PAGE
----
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Cooperative Competitive Gaming
What it even is, and why is it key to these games.

Sooner or later here, there or somewhere else you're likely to hear people OOCly talking about cooperative competition, and maybe you're wondering what it is. This will likely be a long post, but I'm just going to rattle off some examples and let people take it from there with questions comments.

THEORY

Cooperative Competitive gaming can be seen easily enough as a group of people who come together every week and play a competitive board game, ideally one that involves interpersonal dramatics, politics and scheming, of which there are many. Some of these games have very little rules and focus on the storytelling and experience above all else. A game like this would be something like One Night Ultimate Werewolf, or in our world, a M.U.S.H.

Some of these games are simulated war games with tiny men plastic shooty things where your victory is decided by dice rolls and many rules books, supplements and expansions. That's a good example of a MUD.

Others are games where people have to take on roles and work together to complete a common goal, but there are spies, traitors or other such sorts ranging from mischievous to malicious. The GoT tactical board game, SS13, and Sindome are all good examples of this.

Cooperative Competitive Gaming is playing games in ways in which you honestly compete with one another, but also respect that not everyone is amazing at the game, or that they can play as much, or are allied with with more people for -whatever- reason.

It's playing a competitive game with a grace and dignity that is respected, sometimes demanded of people within other parts of the gaming world. It's knowing that if your sole goal is winning in a game about telling stories that ultimately people aren't going to want to play with you, and since people are all the content of the game, you'll have effectively ruined your own gameplay experience by pushing others out of your space to the point there isn't competition any longer.

So what's that mean in Sindome?

Simply put, it means that these games thrive on drama, politics, ambitions, infighting, wars, or even simple market vendor competition. The catch here is, that unlike a MUD, we don't have automated players to compete with or against. And unlike a MUSH, we are not a consent-based conflict game where things are discussed and results are pre-planned, so that the storytelling and roleplaying takes the forefront. We're a game where 100% of the content you'll get from day to day is the result of your fellow players living their simulated lives, and most of it happens regardless of IC consent or awareness of what's going on.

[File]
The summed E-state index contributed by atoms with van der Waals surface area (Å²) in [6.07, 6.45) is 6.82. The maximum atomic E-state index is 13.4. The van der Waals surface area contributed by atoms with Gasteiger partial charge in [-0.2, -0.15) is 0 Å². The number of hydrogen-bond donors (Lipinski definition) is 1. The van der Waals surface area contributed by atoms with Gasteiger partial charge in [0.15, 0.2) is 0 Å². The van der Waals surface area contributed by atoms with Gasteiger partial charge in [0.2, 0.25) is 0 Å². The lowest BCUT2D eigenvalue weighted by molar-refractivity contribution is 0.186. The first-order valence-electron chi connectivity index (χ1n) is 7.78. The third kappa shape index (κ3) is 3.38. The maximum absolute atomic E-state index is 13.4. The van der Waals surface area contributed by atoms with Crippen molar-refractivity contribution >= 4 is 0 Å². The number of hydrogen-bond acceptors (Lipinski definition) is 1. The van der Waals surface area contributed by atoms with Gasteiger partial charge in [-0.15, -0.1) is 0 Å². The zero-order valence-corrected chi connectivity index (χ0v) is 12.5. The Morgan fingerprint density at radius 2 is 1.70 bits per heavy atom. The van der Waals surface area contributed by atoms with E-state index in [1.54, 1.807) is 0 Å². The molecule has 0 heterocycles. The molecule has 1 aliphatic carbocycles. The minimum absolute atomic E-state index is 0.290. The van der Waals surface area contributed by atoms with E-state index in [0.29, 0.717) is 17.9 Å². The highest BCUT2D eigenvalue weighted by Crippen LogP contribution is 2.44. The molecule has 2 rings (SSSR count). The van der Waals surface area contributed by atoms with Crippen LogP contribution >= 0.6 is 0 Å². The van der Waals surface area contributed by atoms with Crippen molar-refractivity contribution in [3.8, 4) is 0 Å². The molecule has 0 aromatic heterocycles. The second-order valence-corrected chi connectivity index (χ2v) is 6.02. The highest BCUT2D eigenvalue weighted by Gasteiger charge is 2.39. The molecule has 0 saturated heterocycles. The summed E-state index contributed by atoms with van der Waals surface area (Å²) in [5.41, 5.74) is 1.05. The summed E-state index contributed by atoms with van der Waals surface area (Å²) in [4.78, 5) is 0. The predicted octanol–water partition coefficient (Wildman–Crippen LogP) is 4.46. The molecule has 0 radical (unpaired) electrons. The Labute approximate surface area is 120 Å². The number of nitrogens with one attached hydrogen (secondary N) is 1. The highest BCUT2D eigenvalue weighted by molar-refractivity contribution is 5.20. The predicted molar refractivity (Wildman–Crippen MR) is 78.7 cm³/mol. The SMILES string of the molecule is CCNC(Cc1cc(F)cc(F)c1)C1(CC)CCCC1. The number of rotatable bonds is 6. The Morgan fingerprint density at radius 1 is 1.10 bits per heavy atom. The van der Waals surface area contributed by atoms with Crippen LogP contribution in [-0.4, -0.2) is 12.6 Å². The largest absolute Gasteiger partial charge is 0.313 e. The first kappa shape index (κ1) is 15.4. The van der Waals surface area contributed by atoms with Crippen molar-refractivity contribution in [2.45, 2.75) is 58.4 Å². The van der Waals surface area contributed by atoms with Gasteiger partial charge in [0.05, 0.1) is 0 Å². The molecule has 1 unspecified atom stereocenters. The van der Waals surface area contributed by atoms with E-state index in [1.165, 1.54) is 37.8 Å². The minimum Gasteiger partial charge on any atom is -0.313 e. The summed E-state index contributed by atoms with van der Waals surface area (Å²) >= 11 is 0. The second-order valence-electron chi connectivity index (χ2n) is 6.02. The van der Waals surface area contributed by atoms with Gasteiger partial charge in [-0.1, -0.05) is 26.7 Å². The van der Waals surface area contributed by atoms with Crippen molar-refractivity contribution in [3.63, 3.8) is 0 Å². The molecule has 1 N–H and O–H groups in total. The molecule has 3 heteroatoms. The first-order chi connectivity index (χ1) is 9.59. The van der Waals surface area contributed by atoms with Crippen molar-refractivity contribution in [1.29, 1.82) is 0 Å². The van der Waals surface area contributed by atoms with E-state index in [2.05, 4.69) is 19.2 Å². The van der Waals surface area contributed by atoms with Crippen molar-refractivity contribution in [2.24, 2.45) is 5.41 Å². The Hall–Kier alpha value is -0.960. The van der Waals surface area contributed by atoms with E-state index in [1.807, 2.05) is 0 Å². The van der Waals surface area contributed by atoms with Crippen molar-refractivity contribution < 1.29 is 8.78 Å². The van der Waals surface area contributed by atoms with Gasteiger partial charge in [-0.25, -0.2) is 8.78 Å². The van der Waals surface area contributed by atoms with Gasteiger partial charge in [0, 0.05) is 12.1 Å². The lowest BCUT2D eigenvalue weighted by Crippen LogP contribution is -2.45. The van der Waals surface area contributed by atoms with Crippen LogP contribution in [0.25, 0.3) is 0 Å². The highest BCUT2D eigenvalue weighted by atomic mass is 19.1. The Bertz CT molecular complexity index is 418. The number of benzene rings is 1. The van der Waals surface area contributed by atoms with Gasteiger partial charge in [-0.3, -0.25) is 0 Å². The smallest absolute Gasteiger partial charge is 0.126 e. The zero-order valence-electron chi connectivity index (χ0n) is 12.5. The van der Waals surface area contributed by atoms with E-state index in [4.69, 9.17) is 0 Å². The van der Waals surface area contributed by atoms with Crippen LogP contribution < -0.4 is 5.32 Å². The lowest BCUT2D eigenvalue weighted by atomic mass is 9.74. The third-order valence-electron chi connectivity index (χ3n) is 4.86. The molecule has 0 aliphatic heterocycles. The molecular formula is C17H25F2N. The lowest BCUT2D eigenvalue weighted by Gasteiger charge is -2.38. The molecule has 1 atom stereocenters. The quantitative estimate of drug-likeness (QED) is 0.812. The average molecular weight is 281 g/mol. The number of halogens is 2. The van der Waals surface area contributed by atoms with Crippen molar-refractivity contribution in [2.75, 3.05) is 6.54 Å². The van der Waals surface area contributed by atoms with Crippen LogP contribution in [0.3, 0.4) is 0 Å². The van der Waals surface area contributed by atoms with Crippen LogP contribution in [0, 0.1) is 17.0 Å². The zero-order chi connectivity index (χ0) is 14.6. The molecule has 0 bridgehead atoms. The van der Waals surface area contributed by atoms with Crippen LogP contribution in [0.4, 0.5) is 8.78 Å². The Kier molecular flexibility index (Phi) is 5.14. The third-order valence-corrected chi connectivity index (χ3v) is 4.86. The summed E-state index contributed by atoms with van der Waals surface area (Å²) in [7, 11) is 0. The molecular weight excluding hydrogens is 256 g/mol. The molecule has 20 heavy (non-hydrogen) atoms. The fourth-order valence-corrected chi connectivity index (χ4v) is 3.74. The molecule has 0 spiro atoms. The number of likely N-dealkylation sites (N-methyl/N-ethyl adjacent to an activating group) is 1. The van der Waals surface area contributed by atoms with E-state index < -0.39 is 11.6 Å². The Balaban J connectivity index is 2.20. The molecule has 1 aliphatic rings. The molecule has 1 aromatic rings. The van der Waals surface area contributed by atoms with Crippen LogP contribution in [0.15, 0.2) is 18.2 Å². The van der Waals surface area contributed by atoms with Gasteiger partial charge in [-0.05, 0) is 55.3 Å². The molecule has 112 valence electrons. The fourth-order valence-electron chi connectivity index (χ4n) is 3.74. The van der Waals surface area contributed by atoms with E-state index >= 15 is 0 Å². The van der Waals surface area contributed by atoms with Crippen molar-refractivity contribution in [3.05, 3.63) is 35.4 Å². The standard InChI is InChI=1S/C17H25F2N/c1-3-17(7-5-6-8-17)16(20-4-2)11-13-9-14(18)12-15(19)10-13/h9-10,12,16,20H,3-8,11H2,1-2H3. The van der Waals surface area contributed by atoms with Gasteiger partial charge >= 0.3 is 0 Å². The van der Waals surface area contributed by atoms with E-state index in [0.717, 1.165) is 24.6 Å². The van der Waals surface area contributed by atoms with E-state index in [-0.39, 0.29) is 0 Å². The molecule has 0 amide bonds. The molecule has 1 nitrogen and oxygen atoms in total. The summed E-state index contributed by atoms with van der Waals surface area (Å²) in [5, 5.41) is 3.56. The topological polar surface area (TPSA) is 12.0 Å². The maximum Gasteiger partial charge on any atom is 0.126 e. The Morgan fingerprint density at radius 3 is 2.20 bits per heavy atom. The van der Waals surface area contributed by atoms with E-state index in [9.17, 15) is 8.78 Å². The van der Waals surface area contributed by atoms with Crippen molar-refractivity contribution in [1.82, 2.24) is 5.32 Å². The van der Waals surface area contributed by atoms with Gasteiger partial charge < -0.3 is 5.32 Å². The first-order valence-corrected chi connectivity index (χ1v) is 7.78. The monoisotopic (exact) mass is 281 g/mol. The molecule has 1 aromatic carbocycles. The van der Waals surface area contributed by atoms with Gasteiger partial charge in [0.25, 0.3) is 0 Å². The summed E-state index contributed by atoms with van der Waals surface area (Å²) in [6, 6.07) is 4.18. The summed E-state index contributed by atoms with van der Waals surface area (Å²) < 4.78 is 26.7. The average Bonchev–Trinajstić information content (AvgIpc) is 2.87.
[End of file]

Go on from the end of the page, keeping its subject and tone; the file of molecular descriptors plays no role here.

Where this can be a problem is when people have different mental images and rules interpretations of how one goes about working with, or competing against their fellow players. If I think smashing your face in and burning your house down is fair play, but you think that the furthest the conflict should be taken was settling it over a few beers and a card game, then obviously the two players are going to walk away with radically different experiences - and not in a good way.

Enough talking about theory though, let's talk hard examples, within the setting of SD, so it's very clear and easy to understand. For the sake of keystrokes, I'll refer to Cooperative Competitive Gaming as CCG here.

MURDER

Someone does your character dirty in a really big way, such that you feel it warrants them being murdered. This is fine! This is conflict. You kill them, they step out of the vats and you comm them and tell them how they fucked up, and to knock it off or other harsh methods will be taken. Great.

CCG from here would be to give them a bit of space, and then approach them with ways in which to settle the matter between you two so that it doesn't become a cycle or spiral pattern.

CCG would be to hire someone who's roughly on par with the person you want killed so that it's a coin flip as to who wins or loses, or edging it -slightly- in your favor.

NON-CCG would be getting pissed that they spilled the beans and making the decision you're just going to +1 their genetek high-score. NON-CCG would be to determine that the victim who just came out needs to be further punitively damaged via taxes, fines, body parts, etc.

NON-CCG would be the victim suicide blitzing into the person who just killed them to try and unsettle them or shame them for murder.

NON-CCG would be hitting a non-combatant or low UE character with the equivalent of a tactical nuclear warhead when they said your face was ugly, your boyfriend was an asshole, or that your prices or entertainment sucked.

IN THE WORKPLACE

Jane and Bob both work in accounting, they both are eligible to become a senior accountant, but there is only one slot. Oof, looks like we need to have some of that drama sauce injected into our mix.

CCG is both of you fighting and using shady methods to put the other out of the running. Maybe you plant evidence of fraudulent reimbursements from the cantinas expense account in Bob's pocket, then call corpsec on him with a tipoff. Maybe Bob thinks he's going to get the job through legit means and work really hard and run lots of plots to bring success to the department. Or maybe he's going to hire someone to take photos of Jane consorting with mixers and exchanging money and drugs with them for services. All of these are totally OK.

NON-CCG would be for Bob to find out that Jane's player only logs in at a window every day from 12:30-3:30, and hiring someone to make sure she can't leave her apartment or do her job.